They pitied him, wondering how he must feel.
His shoulder, his collarbone, jawbone, and eye
Were shattered and swollen, they knew he could die.
As they went to bed, they hoped he would survive
In the morning they checked on him, he was alive!
Although his condition was still so severe,
They all made a promise they would persevere.
Despite his condition he hissed at their meat
And despite all the pain he would stand on his feet.
Poor little bobcat was too scared to eat,
But his stunning persistence Death could not defeat.
Finally, after a long time of fear,
His appetite slowly began to appear.
He hissed and he growled before every bite,
And they knew that his rehab would be quite a fight.
When two months in a tiny cage, healing, were done
It was time to go outside and have some more fun.
His collarbone, jaw, and his shoulder, were fine,
So the rest of his rehab would take a short time.
But the humans were saddened and worried to find
His left eye was dark, it was totally blind.
The humans were happy to see that his eye
Did not hurt a thing, and his hunting was fine.
But unfortunately a small problem arose,
To white rats the bobcat would turn up his nose.
Tasteless white rats were not what he deserved,
He thought he needed soft meat to be served.
He wanted quail, as a fancier dish.
Fancypants bobcat, of course, got his wish.
Even though he was served tastier meals,
He thought this hotel had horrible deals.
He had to escape, there was no way he’d stay,
So he decided to dig out a way.
Unfortunately, the humans filled it in,
So he could never feel freedom again.
But unknown to him, there was freedom nearby.
The humans would soon set him free, free to fly.
When they brought in the crate so he could be released,
Poor bobcat was terrified, to say the least.
Hissing and growling, trying to hide,
Whatever he did, he would not go inside.
They knew they would have to enter even though
The danger was high, but the cat wouldn’t go.
They entered with nets, tension spread through the air.
They knew he could kill them all, but would he dare?
He arched his back high and he puffed out his ruff,
Trying to scare them, it wasn’t enough.
They crept slowly closer and closer, nets high.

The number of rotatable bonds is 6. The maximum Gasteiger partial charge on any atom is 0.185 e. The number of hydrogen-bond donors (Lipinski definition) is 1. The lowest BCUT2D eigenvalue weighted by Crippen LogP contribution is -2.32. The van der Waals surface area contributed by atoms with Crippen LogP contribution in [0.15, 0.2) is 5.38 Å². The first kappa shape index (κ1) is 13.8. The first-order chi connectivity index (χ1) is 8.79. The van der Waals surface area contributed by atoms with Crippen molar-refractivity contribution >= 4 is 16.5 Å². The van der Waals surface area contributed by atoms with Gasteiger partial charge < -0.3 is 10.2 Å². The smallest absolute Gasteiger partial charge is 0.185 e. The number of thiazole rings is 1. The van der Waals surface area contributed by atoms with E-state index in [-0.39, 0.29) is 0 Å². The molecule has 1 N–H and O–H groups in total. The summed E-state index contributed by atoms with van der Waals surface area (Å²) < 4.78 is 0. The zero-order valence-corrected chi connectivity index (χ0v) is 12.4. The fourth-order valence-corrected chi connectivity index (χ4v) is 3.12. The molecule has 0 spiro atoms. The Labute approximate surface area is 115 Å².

The bobcat prepared himself, ready to fly.
The human behind him distracted him so,
Suddenly nets were around him although,
He leapt like a rabbit and thought he escaped,
But nets were all pulling him straight to the crate.
Although stuck in a box and as mad as can be,
He was finally on his way to being free.
Finally all of the setup was done,
They opened the door, but he just would not run.
Normally bobcats would run for the trees,
As fast as they can, ‘cause they’re finally free!
But this special bobcat was not like the rest.
Everything that he did he made sure was a test.
He looked out at the trees with no cages in sight,
But the bobcat would not turn his back on a fight.
They wiggled the box, and they stood it up straight,
But whatever they did he still stayed in the crate.
He finally jumped out and whipped right around,
In typical fashion he just stood his ground.
Hissing and growling like some kind of beast,
If they came one step closer they’d all be deceased.
They slowly backed up just to give him some space,
But he defiantly sat down in place.
The freedom he longed for, a short sprint away,
The humans he hated, he must make them pay.
Hoping to scare him, at least make him peeved,
They ran at him, clapping, and hoping he’d leave.
Of course he just stood his ground arching his back,
And puffing his ruff, courage, he did not lack.
They finally realized to get him to go
They’d have to stay back and make sure they were slow.
After a while, the humans all balked
As the bobcat, to freedom, he casually walked.
They solemnly watched, all with tears in their eye,
The slow, solemn strut of the bobcat, head high.
His pride never wavered, his stubborn displayed,
He never made anything easy, no way.
But slowly excitement and happiness came,
A feeling he had never felt rose aflame.
He entered the trees and he walked by a hill,
And that was the last of the bobcat. Until,
He ran from behind the mound, free as can be,
Sprinting faster and faster, he’s finally free!
His three months’ captivity finally past,
Nothing could stop him, he galloped so fast.
He ran straight toward a fence, but he didn’t slow down,
His thunderclaws pushed and he flew off the ground,
He soared on the wings of the freedom he found
And then he was gone, after one freedom bound.
This is the story of one bobcat Thor,
Rescued and rehabbed, to him it was war.
With every hiss he shot hate in his darts,
But all we received was his love in our hearts.
© Rachael Weiss 2016